Captive Reptiles May Have Nutritional Deficiency

Image of a lizard in a tank.

Pet owners keeping reptiles in captivity as household pets may sometimes find that their pets have a nutritional deficiency. Metabolic bone disease is "the most common nutritional deficiency affecting captive reptiles," advises veterinarian Fredrick L. Frye in Reptile Care: An Atlas of Diseases and Treatments. Dr. Frye suggests that the disease is a result of dietary intake creating an excessive amount of phosphorus in the animal's body.

Metabolic bone disease (MBD) in reptiles can often be overlooked until the pet seems to have broken toes or a leg that presents as impaired. Bone produced by the animal's body is brittle, fragile and can be spongy in texture. When your pet lizard or iguana jumps from one hard surface to another the bone can easily fracture. Normal movements your pet makes can be painful with the disease. Your pet reptile may experience discomfort when walking or moving around a cage, terrarium or your home.

Young lizards with metabolic bone disease may have skulls that fail to grow larger and become longer. They can retain the rounder shape seen at birth.

Early signs of metabolic bone disease in reptiles can be recognized when watching your pet closely. If you see that your iguana or lizard is using its front legs to move and the back legs are dragging you'll want to contact your veterinarian for an immediate appointment.

Lizards and iguanas, for example, use all four legs to move around. Their tails do not remain limp behind them with normal movement. There is a natural lift to many reptile tails that supports their forward motion. An iguana may be able to lift the front of its body, yet the torso and tail will be dragged due to the disease.

Watching your pet you'll be able to see if it looks jerky while it walks. Its limbs or muscles may show twitches and tremors. You may experience your pet's shakiness when holding it.

When handling your pet, you may also find that it has knobs or bumpy places along the bone ends and between the bones of its back or tail. Your vet will always check for knobs and bumps during an office exam. Eating may become decreased and weight loss may occur if your pet's jaw is affected by the disease.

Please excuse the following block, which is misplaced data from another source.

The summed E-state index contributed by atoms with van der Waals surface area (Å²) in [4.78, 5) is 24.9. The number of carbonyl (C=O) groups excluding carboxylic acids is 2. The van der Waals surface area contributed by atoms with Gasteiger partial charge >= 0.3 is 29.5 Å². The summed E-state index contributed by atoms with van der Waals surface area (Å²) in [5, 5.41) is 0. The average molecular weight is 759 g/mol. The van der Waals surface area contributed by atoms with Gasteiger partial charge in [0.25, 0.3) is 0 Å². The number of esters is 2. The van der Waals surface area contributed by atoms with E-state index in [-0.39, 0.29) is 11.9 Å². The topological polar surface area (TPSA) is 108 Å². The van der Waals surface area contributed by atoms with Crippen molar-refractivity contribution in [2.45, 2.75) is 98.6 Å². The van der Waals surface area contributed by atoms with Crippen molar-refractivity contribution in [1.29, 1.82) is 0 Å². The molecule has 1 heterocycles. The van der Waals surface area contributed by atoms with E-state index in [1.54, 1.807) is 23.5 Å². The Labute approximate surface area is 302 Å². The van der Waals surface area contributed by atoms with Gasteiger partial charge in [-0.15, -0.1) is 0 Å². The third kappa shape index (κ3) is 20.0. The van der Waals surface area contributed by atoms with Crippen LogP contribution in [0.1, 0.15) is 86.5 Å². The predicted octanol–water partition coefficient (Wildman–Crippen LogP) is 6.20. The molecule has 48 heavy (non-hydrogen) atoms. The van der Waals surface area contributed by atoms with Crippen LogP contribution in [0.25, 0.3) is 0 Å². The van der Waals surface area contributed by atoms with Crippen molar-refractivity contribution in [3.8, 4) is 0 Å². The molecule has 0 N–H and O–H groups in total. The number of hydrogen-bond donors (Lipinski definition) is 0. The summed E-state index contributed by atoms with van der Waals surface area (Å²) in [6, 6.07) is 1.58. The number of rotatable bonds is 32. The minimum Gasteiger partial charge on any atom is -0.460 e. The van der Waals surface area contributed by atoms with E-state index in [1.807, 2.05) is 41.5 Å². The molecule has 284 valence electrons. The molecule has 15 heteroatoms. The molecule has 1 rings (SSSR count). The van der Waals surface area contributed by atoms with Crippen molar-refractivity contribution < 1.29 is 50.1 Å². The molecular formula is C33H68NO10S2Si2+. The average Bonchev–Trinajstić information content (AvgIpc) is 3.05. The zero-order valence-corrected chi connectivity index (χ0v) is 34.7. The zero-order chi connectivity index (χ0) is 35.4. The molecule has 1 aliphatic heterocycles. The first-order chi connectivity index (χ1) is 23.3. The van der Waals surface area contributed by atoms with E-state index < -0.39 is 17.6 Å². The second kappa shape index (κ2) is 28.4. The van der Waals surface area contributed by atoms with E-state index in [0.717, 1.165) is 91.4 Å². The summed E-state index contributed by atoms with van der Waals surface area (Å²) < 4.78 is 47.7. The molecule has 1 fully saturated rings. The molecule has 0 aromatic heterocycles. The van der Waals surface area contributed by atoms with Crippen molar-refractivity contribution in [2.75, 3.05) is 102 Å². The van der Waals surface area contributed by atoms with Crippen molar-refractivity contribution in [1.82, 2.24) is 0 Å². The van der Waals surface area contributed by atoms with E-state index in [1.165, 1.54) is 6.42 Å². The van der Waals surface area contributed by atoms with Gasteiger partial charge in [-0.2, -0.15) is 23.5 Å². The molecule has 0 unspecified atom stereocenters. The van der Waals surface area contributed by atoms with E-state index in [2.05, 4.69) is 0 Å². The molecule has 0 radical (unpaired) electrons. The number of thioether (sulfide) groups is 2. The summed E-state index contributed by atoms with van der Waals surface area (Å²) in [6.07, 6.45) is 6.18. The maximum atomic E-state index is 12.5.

Advanced cases of metabolic bone disease may also include anorexia and fractured bones. Dr. Frye advises that "severely deficient reptiles tend to be lethargic and may only be able to drag themselves along the ground. A reptile lacking the ability to lift it's body from the ground when sitting or walking often suffers from a moderate to severe case of MBD."

When a diagnosis is made for metabolic bone disease, your veterinarian will guide you with treatment recommendations and nutritional guidelines for your pet.

Exclusive Offer

New patients receive 15% OFF first office visit.

Office Hours

Monday:

7:00 am-6:00 pm

Tuesday:

7:00 am-6:00 pm

Wednesday:

7:00 am-6:00 pm

Thursday:

7:00 am-6:00 pm

Friday:

7:00 am-6:00 pm

Saturday:

8:00 am-1:00 pm

Sunday:

Closed

Location

Featured Articles

Read about interesting topics

  • What to do when your pet gets lost?

    Has your pet wriggled their way through the fence or dashed out the front door? When searching for your lost pet, make sure you include these steps in your hunt. ...

    Read More
  • Flea and Tick Season

    Want to protect your pet from fleas and ticks? These tips can help. ...

    Read More
  • Summer Grooming Tips

    Want to keep your pet cool and comfortable this summer? A few changes to your normal grooming routine can help. ...

    Read More
  • What to Do If Your Pet is Stung

    Don't get us wrong, we love the bees! But we don't love when our pets get stung. Follow our tips to treat and prevent bee stings on your furry best friend. ...

    Read More
  • Tips for Traveling With Your Pet

    Do you dread hitting the road with your pet? These tips may make the trip more comfortable and enjoyable for you both. ...

    Read More
  • 6 Questions to Ask At Your Senior Pet's Next Check Up

    Want to keep your senior pet healthy and happy? Ask these six questions at your pet's next check up. ...

    Read More
  • Why the Controversy About Pet Vaccinations?

    As with anything, pet vaccinations can be too much of a good thing. Similar to parents who are learning more about vaccinations for children, veterinarians and pet owners alike are beginning to question some of the standard wisdom when it comes to protecting pets. There are certain fatal diseases against ...

    Read More
  • Pet Clothes: A Fashion Statement or a Necessity?

    There is nothing cuter than a pet in a colorful sweater, but do our furry friends really need to wear clothing? Although clothing is not a necessity for every pet, some animals benefit from a little extra protection during cold or damp days. Others enjoy wearing festive clothing during holidays or other ...

    Read More
  • Introducing a New Pet to Your Current Ones

    Pet Proofing Your Home Introducing your new pet to your current one is only a single part of the equation relating to taking a new pet home. You also have to make sure your new pet is comfortable in your home, which is a foreign environment to the animal. Like humans, animals can experience high levels ...

    Read More
  • Put Some Teeth Into Your Pet’s Dental Care

    According to the American Animal Hospital Association, nearly two-thirds of pets suffer from dental problems because their owners do not provide dental care for them. Imagine what would happen to your own teeth if they were never brushed or examined by a dentist. The same thing can happen with your pet’s ...

    Read More